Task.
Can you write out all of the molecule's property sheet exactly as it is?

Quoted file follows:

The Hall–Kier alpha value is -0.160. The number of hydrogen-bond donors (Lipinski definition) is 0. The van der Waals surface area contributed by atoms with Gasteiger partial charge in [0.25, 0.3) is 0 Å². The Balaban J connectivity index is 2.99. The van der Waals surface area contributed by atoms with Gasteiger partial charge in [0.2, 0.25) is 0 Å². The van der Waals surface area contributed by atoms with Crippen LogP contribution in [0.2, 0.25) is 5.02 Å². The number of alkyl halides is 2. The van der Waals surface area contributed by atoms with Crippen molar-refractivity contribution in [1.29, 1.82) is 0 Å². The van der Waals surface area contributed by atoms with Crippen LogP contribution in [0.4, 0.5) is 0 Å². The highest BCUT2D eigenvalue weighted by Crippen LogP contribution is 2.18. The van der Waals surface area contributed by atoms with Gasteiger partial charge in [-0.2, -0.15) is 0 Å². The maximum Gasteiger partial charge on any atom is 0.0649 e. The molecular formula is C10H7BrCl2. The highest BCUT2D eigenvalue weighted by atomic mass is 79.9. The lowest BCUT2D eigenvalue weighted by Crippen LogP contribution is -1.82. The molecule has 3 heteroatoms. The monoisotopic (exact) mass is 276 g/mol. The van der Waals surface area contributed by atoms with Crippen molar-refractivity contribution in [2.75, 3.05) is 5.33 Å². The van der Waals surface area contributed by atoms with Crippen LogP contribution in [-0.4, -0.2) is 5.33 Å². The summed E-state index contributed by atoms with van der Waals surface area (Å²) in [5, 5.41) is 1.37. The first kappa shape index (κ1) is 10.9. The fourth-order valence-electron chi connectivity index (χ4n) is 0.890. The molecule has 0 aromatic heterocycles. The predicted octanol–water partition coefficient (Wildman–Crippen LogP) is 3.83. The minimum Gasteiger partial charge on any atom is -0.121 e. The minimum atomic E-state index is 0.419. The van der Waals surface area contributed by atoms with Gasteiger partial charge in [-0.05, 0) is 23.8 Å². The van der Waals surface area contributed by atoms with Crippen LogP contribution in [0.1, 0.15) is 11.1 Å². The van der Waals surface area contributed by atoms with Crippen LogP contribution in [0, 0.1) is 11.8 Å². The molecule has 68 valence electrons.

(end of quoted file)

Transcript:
The Hall–Kier alpha value is -0.160. The number of hydrogen-bond donors (Lipinski definition) is 0. The van der Waals surface area contributed by atoms with Gasteiger partial charge in [0.25, 0.3) is 0 Å². The Balaban J connectivity index is 2.99. The van der Waals surface area contributed by atoms with Gasteiger partial charge in [0.2, 0.25) is 0 Å². The van der Waals surface area contributed by atoms with Crippen LogP contribution in [0.2, 0.25) is 5.02 Å². The number of alkyl halides is 2. The van der Waals surface area contributed by atoms with Crippen molar-refractivity contribution in [1.29, 1.82) is 0 Å². The van der Waals surface area contributed by atoms with Crippen LogP contribution in [0.4, 0.5) is 0 Å². The highest BCUT2D eigenvalue weighted by Crippen LogP contribution is 2.18. The van der Waals surface area contributed by atoms with Gasteiger partial charge in [-0.2, -0.15) is 0 Å². The maximum Gasteiger partial charge on any atom is 0.0649 e. The molecular formula is C10H7BrCl2. The highest BCUT2D eigenvalue weighted by atomic mass is 79.9. The lowest BCUT2D eigenvalue weighted by Crippen LogP contribution is -1.82. The molecule has 3 heteroatoms. The monoisotopic (exact) mass is 276 g/mol. The van der Waals surface area contributed by atoms with Crippen molar-refractivity contribution in [2.75, 3.05) is 5.33 Å². The van der Waals surface area contributed by atoms with Crippen LogP contribution in [-0.4, -0.2) is 5.33 Å². The summed E-state index contributed by atoms with van der Waals surface area (Å²) in [5, 5.41) is 1.37. The first kappa shape index (κ1) is 10.9. The fourth-order valence-electron chi connectivity index (χ4n) is 0.890. The molecule has 0 aromatic heterocycles. The predicted octanol–water partition coefficient (Wildman–Crippen LogP) is 3.83. The minimum Gasteiger partial charge on any atom is -0.121 e. The minimum atomic E-state index is 0.419. The van der Waals surface area contributed by atoms with Gasteiger partial charge in [-0.05, 0) is 23.8 Å². The van der Waals surface area contributed by atoms with Crippen LogP contribution in [0.1, 0.15) is 11.1 Å². The van der Waals surface area contributed by atoms with Crippen LogP contribution in [0, 0.1) is 11.8 Å². The molecule has 68 valence electrons.